Vitamin deficiencies, especially B12 can cause you to suffer frequently from mouth ulcers. So if you find that you are getting mouth ulcers often check you B12 levels, because this vitamin is important to help your body make red blood cells, to keep your nervous system healthy and to help you extract energy from food.
The food you consume too plays a big role in getting regular mouth ulcers. It pays to be aware of what you are eating drinking if you are prone to mouth ulcers.
Acidic fruits – Fruits such as oranges, lemons, limes, strawberries and pineapples are high in acidity and can cause irritation in your mouth and aggravate the gums. This is especially so if you have a sensitive mouth. Add more apples, watermelon and bananas to your fruit diet.
Nuts – While they are nutritious they can also be quite dangerous and cause cuts in your gums which thanks to the amino acid L-Arginine in the nuts cause the cuts to turn into ulcers or sores. If the nuts are salty it causes further complications as the sodium dries your mouth which is not good for your oral health.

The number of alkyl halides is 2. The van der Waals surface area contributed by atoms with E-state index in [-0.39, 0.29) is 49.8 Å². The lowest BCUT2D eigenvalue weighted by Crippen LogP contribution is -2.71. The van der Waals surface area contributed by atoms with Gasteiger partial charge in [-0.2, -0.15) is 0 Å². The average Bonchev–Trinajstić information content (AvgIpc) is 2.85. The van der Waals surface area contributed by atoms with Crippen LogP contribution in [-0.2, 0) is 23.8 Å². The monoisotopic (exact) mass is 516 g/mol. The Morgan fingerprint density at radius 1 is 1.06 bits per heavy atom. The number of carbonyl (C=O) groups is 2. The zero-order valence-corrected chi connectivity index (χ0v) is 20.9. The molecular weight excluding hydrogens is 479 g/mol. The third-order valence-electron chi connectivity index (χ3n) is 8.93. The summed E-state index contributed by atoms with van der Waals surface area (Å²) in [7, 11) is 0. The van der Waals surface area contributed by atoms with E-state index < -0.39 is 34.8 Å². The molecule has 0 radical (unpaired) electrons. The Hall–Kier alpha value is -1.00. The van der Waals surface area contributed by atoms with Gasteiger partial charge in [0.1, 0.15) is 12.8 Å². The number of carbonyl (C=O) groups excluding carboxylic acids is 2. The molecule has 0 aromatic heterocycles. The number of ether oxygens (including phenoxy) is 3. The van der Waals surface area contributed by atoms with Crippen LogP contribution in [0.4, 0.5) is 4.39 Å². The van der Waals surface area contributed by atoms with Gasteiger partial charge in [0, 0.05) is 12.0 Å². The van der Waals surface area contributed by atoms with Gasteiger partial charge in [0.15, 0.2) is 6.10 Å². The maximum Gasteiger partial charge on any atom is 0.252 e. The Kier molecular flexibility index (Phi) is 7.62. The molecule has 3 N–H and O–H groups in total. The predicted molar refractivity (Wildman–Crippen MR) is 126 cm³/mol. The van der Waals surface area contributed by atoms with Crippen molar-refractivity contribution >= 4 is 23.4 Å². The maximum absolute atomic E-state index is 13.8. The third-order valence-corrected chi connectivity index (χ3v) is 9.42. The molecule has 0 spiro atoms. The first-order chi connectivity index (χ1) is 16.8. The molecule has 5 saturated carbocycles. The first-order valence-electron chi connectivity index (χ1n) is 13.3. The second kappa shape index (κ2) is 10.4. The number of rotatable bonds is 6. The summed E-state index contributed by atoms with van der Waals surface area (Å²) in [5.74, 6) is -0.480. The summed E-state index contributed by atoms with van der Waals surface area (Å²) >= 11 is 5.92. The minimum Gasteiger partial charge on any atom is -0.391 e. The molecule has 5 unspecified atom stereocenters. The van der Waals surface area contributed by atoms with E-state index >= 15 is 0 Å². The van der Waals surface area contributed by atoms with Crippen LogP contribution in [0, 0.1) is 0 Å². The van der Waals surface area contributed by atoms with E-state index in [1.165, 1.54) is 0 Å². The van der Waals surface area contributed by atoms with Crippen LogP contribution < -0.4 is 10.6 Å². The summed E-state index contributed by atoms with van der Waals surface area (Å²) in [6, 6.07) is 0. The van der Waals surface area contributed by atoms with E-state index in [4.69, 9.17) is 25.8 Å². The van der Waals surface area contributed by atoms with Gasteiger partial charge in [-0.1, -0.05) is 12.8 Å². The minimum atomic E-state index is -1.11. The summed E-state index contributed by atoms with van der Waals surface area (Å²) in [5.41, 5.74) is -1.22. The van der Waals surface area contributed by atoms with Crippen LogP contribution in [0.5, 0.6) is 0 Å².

Spicy foods – When food is very spicy it can irritate the lining inside your mouth and cause ulcers because spices too have a high acidity and can be considered as acidic food. Hot sauces, jalapenos, spicy curries and chips are some of the goods to avoid if you have a sensitive mouth.
Foods you may develop an allergy to – Basically if you find that when you consume a certain type of food, even in small quantities you develop mouth ulcers, then chances are you are allergic to it. See a doctor for testing if you need confirmation. If it is not severe but uncomfortable note down the foods that trigger ulcers for you and experiment each week so you can determine which foods to cut back on.
Where do mouth ulcers occur?
Mouth ulcers only happen on the inside of your mouth unlike cold sores which can happen on and near the lips as well. Normal mouth ulcers or sores only occur on the soft tissue areas of your mouth such as the inside of your lips, cheeks and your gums. They can even come on or below your tongue, soft palate and the soft muscular area found at the back roof area of your mouth. A good indication that you may be about to get a sore is a slight burning or tingling feeling around the area before it appears. They are usually round or oval in shape with a white or yellow centre surrounded by a reddish hue and come in a variety of sizes from small to large. Unfortunately some can become quite large and painful.